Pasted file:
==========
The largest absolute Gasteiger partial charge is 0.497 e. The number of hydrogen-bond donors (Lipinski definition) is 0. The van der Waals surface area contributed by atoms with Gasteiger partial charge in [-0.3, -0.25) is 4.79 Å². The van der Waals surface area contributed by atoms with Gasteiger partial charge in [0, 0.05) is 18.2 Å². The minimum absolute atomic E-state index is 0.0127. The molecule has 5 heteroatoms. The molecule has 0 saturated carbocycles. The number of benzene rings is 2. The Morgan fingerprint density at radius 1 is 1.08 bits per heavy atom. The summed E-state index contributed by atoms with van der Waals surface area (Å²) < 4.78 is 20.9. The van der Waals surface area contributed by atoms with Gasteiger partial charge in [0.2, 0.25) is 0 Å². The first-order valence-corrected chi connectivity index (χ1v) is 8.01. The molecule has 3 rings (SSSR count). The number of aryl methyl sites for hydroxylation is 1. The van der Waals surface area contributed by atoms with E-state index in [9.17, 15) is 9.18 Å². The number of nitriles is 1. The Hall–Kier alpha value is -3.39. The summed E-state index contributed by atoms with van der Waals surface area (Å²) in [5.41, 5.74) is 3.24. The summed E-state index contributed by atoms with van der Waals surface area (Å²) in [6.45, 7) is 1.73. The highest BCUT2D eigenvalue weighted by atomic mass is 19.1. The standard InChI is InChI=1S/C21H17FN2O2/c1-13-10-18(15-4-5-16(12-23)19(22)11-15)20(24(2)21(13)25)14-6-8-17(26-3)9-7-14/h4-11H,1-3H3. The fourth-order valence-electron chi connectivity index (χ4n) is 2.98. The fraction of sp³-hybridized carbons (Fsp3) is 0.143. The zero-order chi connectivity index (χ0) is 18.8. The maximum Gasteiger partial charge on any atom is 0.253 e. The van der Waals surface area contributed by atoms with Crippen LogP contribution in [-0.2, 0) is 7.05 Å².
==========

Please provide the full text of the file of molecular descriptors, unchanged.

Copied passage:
The largest absolute Gasteiger partial charge is 0.497 e. The number of hydrogen-bond donors (Lipinski definition) is 0. The van der Waals surface area contributed by atoms with Gasteiger partial charge in [-0.3, -0.25) is 4.79 Å². The van der Waals surface area contributed by atoms with Gasteiger partial charge in [0, 0.05) is 18.2 Å². The minimum absolute atomic E-state index is 0.0127. The molecule has 5 heteroatoms. The molecule has 0 saturated carbocycles. The number of benzene rings is 2. The Morgan fingerprint density at radius 1 is 1.08 bits per heavy atom. The summed E-state index contributed by atoms with van der Waals surface area (Å²) < 4.78 is 20.9. The van der Waals surface area contributed by atoms with Gasteiger partial charge in [0.2, 0.25) is 0 Å². The first-order valence-corrected chi connectivity index (χ1v) is 8.01. The molecule has 3 rings (SSSR count). The number of aryl methyl sites for hydroxylation is 1. The van der Waals surface area contributed by atoms with E-state index in [9.17, 15) is 9.18 Å². The number of nitriles is 1. The Hall–Kier alpha value is -3.39. The summed E-state index contributed by atoms with van der Waals surface area (Å²) in [5.41, 5.74) is 3.24. The summed E-state index contributed by atoms with van der Waals surface area (Å²) in [6.45, 7) is 1.73. The highest BCUT2D eigenvalue weighted by atomic mass is 19.1. The standard InChI is InChI=1S/C21H17FN2O2/c1-13-10-18(15-4-5-16(12-23)19(22)11-15)20(24(2)21(13)25)14-6-8-17(26-3)9-7-14/h4-11H,1-3H3. The fourth-order valence-electron chi connectivity index (χ4n) is 2.98. The fraction of sp³-hybridized carbons (Fsp3) is 0.143. The zero-order chi connectivity index (χ0) is 18.8. The maximum Gasteiger partial charge on any atom is 0.253 e. The van der Waals surface area contributed by atoms with Crippen LogP contribution in [-0.2, 0) is 7.05 Å².